DeLynn Colvert - Tip #7
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Logic! A five-letter word for thinking!
After playing several hundred games of cribbage, standard plays
become apparent. You will be able to develop "X-ray" vision, a la
Superman, if you work at it! This is especially true when playing
accomplished players like old Jake, the "snake". Beginning players
make too many mistakes to allow full play of logic but, of course,
it works to some degree on all players.
A winning cribbage player must be able to read his opponent's hand
rapidly. This ability is acquired through study, practice and
critical observation of your opponent's habits and style of play.
Surprisingly, the better the player, the easier it is to apply logic
to read his game, his cards.
Beginners play hunches, make unorthodox plays and will surprise you
with a poor play. These hunches and unorthodox plays, though
confusing to the good player, will lead to defeat for the beginner.
And despite being able to read the good player's hand by applying
logic, the good player will be tougher to defeat. The good player's
game is based upon playing the odds, applying his analysis of your
game and his hard, cold logic -- a very tough combination to beat.
Without applying logic of your own, the consistent logical play from
the good player will beat you. But, by applying good, sound logic
you will, at worst, play to a stalemate and, at best, come out
Let's have an example of how to apply logic. Your analysis of Jake's
board position indicates he will be playing defensively. As the
non-dealer he leads a Q. Immediately, you may deduce
he does not have the small five combinations (1-4 or
2-3) or any 2s, 3s or
4s, nor does he have a K (unless he
has two or more Q). Why? A defensive play would be to
lead a 2-3-4 (a 57% less chance of your opponent
scoring on a small card lead -- three losers vs. seven losers if a
lone Q is led). Jake may have a lone A,
5s or he may have led a "sleeper" Q to
his basic 6-7-8 combinations. But his lead, by logic,
almost certainly ruled out any 2-3-4 cards remaining
in his hand.
You play a 5 on the Q lead for a 15-2.
Jake plays a J for 25. You now deduce that J
has all "ten" cards remaining, probably another Q and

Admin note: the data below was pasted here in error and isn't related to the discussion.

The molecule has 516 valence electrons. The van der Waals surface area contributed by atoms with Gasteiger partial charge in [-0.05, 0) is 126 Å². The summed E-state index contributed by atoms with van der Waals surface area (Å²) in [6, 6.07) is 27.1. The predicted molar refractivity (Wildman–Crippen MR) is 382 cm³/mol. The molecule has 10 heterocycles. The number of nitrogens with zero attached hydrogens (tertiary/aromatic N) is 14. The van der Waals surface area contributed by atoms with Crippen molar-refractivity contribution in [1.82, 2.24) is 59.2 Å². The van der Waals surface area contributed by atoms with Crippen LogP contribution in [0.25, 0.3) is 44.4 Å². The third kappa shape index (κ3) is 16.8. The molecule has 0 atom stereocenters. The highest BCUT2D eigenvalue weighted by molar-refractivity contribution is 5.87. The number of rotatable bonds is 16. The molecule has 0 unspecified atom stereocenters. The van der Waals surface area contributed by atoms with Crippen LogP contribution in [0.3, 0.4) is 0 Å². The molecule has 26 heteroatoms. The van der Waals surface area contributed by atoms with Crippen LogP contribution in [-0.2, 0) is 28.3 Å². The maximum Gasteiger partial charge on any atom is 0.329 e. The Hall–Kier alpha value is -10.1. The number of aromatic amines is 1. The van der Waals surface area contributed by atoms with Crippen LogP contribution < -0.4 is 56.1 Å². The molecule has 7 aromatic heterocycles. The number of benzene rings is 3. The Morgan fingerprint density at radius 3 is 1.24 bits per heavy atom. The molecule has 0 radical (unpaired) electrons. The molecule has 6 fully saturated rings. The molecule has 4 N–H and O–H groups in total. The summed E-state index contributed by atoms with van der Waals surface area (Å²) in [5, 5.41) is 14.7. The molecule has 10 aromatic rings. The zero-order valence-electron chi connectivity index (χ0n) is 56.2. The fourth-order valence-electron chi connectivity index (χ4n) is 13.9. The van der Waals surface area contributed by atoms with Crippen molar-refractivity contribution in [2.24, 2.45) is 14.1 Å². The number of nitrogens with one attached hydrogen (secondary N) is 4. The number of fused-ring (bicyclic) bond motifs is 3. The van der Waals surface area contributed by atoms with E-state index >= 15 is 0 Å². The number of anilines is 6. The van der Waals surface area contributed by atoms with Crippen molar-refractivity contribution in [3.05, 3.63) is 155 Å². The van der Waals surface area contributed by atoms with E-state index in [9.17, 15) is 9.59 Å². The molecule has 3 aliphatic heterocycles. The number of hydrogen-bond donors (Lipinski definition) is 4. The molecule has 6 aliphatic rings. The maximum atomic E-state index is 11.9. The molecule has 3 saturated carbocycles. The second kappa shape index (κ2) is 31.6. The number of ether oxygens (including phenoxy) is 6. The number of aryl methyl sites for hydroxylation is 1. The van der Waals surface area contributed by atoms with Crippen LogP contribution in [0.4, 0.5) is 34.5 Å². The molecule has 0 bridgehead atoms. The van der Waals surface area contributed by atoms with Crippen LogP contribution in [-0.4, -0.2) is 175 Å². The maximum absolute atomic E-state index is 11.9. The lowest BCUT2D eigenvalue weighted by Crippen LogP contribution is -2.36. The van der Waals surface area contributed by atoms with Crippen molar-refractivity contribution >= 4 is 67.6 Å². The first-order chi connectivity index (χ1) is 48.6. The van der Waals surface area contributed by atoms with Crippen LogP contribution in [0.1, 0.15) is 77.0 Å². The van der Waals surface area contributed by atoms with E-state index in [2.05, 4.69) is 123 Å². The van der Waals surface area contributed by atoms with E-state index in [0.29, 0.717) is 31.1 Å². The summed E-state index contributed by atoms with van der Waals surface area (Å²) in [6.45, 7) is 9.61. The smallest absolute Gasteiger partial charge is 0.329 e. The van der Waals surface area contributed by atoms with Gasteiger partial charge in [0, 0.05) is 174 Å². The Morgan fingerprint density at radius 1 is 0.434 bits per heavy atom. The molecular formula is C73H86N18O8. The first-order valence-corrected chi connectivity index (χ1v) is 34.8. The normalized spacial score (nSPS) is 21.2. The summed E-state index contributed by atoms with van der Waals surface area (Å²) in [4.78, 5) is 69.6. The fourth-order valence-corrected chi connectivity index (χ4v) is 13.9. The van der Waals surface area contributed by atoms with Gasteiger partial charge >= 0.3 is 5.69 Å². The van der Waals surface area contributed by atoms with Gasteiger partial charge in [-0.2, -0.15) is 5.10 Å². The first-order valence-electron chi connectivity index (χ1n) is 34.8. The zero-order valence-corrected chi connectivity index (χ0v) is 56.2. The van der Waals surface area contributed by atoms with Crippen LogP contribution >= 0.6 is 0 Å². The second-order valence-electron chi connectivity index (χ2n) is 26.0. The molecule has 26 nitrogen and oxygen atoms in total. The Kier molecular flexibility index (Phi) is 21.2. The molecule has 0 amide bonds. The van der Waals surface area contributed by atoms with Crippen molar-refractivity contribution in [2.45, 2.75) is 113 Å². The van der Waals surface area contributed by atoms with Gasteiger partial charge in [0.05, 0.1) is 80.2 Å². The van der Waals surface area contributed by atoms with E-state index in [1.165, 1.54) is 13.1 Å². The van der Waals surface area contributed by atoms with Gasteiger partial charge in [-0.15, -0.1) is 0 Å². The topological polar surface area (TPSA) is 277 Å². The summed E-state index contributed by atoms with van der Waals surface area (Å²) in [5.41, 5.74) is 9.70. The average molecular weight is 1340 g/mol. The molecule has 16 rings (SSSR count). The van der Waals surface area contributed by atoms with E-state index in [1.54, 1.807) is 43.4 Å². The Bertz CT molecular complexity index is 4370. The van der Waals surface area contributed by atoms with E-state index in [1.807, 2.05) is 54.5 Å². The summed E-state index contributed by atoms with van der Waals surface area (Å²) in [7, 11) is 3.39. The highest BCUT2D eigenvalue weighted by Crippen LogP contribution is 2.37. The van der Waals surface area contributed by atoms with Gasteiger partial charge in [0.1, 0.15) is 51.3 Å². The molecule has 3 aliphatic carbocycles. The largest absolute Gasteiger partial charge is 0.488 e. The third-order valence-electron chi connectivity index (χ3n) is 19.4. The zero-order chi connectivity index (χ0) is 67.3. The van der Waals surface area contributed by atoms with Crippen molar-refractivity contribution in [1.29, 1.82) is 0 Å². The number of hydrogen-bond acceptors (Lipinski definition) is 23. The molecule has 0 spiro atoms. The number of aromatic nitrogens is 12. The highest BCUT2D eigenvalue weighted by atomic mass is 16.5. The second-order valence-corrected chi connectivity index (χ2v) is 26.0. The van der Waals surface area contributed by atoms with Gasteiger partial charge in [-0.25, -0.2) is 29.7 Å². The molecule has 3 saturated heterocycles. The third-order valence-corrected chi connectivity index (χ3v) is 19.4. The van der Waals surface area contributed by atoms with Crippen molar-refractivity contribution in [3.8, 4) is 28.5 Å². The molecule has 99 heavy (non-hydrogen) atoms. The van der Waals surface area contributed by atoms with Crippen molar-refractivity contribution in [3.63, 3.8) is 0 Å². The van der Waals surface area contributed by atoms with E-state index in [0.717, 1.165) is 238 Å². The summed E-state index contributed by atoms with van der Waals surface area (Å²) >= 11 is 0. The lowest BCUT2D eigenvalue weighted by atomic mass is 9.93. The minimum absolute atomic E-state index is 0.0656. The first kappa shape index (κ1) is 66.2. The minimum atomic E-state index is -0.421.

a 10, with a lone A or K
a possibility. Why? If he had two J, he would not
dump one here, but would dump a lone J or "ten" card
(the most likely lone "ten" card to be dumped is the J).
If Jake does have two Js, then he also has two
Q (with the Q being the first play...the
safer defensive play). And since Jake did not pair your 5,
his chances of having a 5 have dimmed (unless he is
playing desperation defense and pairs royal would surely beat him).
After seeing Jake's first two cards, logic decrees that the
remaining two cards are, in order of probability, Q,
10, K, J and A.
Since the Q play was followed by a J,
the Q was not a "sleeper", but part of a basic "ten"
You play a 6 for 31. Jake begins a new sequence with
another Q. Now logic tells you the odds are that the
remaining card is most likely a 10 or a K,
the next most likely card would be a J, then the
A, and then any "sleeper" cards (6-7-8-9)
or a third Q. You would then play a card that Jake
would not logically have in his hand -- a 2, 3
or 4. You hold a 3 and a 4.
You play the 3 for 13 (remember, logic decrees Jake
may have an A -- if you played the 4
for 14, Jake may play an A for 15-2).
Jake does have an A for 14. You complete play with
your 4 for 18 and a go.
Q 5 (15-2) J 6 (31-2) Q 3! A 4 (18-1)
Applying logic has saved two points (not allowing Jake the last
15-2) and has not cost you, playing offensively, points.
- Republished from Play Winning Cribbage by permission.
Text copyright © 2002 by DeLynn Colvert. All rights reserved.
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